An Indian farmer sprays crops with insecticide © Nardinder Nanu/AFP via Getty Images
  • Health systems should share experiences and approaches to better assess the cost effectiveness and broader benefits of antibiotics to public health as well as to individual patients.

  • Medical systems should explore emerging models for funding new antibiotics that de-link payment to drug companies from volumes of usage. Potential approaches include upfront prizes and subscription or insurance models that provide an annual payment to manufacturers.

  • Lower and middle-income countries should work together to pool resources for the procurement of new antibiotics for coupled with stewardship measures to control use.

  • The EU and multilateral organisations should set standards for and mechanisms to support more equitable access in different countries to off-patent antibiotics and diagnostics in order to offer broader access to the most effective treatments and limit the spread of resistance.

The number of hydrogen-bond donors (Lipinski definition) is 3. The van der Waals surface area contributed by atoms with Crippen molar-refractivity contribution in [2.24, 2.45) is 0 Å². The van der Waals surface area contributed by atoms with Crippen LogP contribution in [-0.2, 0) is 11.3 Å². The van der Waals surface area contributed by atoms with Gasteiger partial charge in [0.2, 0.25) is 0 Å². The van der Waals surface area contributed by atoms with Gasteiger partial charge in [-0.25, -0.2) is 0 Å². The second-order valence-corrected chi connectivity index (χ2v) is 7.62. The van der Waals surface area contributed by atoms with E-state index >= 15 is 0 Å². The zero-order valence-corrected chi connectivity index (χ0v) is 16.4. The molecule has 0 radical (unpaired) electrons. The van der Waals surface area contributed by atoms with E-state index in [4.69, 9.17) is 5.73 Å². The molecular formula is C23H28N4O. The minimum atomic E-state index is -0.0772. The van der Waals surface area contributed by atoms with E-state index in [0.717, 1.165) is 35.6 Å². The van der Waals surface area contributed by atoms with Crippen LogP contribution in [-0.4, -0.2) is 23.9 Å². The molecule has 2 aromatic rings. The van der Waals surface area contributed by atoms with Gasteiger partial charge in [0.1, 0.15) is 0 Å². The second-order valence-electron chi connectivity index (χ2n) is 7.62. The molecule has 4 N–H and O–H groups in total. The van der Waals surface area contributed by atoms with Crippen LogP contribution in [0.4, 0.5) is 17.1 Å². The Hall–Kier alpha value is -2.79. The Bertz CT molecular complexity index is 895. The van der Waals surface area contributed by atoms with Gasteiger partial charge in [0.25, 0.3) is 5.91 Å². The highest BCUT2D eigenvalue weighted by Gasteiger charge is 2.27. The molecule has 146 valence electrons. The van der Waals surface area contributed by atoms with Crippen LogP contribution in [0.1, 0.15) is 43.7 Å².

• Leading international medical regulators should harmonise clinical trials to permit more effective, quicker and cheaper testing of novel antibiotics in lower-income countries.

  • Funders should explore enhanced financial incentives for new research and development, including through a European equivalent of the US’s Biomedical Advanced Research and Development Authority.

Letter in response to this article:

Covid response requires ‘minister for pandemics’ / From Professor Philip Howard and Dr David Jenkins, British Society for Antimicrobial Chemotherapy